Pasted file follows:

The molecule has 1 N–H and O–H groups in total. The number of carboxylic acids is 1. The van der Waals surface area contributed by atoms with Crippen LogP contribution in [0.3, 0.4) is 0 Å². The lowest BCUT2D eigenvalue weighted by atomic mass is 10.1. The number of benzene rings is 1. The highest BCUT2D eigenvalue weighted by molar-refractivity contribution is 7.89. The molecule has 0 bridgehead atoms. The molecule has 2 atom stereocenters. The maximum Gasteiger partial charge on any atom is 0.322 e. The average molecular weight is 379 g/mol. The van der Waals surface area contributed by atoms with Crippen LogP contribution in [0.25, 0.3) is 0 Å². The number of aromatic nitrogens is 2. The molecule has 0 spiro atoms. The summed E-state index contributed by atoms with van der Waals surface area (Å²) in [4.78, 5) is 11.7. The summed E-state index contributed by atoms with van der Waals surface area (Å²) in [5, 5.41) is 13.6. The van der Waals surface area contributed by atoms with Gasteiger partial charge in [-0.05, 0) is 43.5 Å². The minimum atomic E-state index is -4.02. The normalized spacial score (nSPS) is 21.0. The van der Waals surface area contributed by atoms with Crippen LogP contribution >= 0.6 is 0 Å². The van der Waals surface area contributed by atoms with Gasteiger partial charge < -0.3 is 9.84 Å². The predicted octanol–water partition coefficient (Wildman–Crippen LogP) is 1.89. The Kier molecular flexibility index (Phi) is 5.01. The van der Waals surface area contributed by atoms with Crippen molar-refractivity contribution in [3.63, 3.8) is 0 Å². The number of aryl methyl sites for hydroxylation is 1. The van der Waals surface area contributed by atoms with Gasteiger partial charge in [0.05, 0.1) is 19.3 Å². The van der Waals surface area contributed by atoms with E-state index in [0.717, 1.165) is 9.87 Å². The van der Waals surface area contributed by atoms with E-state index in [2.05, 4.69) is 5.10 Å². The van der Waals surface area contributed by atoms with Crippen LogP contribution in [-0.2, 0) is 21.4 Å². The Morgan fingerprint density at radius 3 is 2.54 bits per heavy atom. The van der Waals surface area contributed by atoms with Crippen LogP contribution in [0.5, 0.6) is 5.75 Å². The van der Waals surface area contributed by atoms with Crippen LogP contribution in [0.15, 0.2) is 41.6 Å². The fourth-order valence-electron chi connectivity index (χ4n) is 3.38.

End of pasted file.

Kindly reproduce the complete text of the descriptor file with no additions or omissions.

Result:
The molecule has 1 N–H and O–H groups in total. The number of carboxylic acids is 1. The van der Waals surface area contributed by atoms with Crippen LogP contribution in [0.3, 0.4) is 0 Å². The lowest BCUT2D eigenvalue weighted by atomic mass is 10.1. The number of benzene rings is 1. The highest BCUT2D eigenvalue weighted by molar-refractivity contribution is 7.89. The molecule has 0 bridgehead atoms. The molecule has 2 atom stereocenters. The maximum Gasteiger partial charge on any atom is 0.322 e. The average molecular weight is 379 g/mol. The van der Waals surface area contributed by atoms with Crippen LogP contribution in [0.25, 0.3) is 0 Å². The number of aromatic nitrogens is 2. The molecule has 0 spiro atoms. The summed E-state index contributed by atoms with van der Waals surface area (Å²) in [4.78, 5) is 11.7. The summed E-state index contributed by atoms with van der Waals surface area (Å²) in [5, 5.41) is 13.6. The van der Waals surface area contributed by atoms with Gasteiger partial charge in [-0.05, 0) is 43.5 Å². The minimum atomic E-state index is -4.02. The normalized spacial score (nSPS) is 21.0. The van der Waals surface area contributed by atoms with Crippen LogP contribution >= 0.6 is 0 Å². The van der Waals surface area contributed by atoms with Gasteiger partial charge < -0.3 is 9.84 Å². The predicted octanol–water partition coefficient (Wildman–Crippen LogP) is 1.89. The Kier molecular flexibility index (Phi) is 5.01. The van der Waals surface area contributed by atoms with Crippen molar-refractivity contribution in [3.63, 3.8) is 0 Å². The number of aryl methyl sites for hydroxylation is 1. The van der Waals surface area contributed by atoms with Gasteiger partial charge in [0.05, 0.1) is 19.3 Å². The van der Waals surface area contributed by atoms with E-state index in [0.717, 1.165) is 9.87 Å². The van der Waals surface area contributed by atoms with E-state index in [2.05, 4.69) is 5.10 Å². The van der Waals surface area contributed by atoms with Crippen LogP contribution in [-0.2, 0) is 21.4 Å². The Morgan fingerprint density at radius 3 is 2.54 bits per heavy atom. The van der Waals surface area contributed by atoms with Crippen LogP contribution in [0.5, 0.6) is 5.75 Å². The van der Waals surface area contributed by atoms with Crippen LogP contribution in [0.15, 0.2) is 41.6 Å². The fourth-order valence-electron chi connectivity index (χ4n) is 3.38.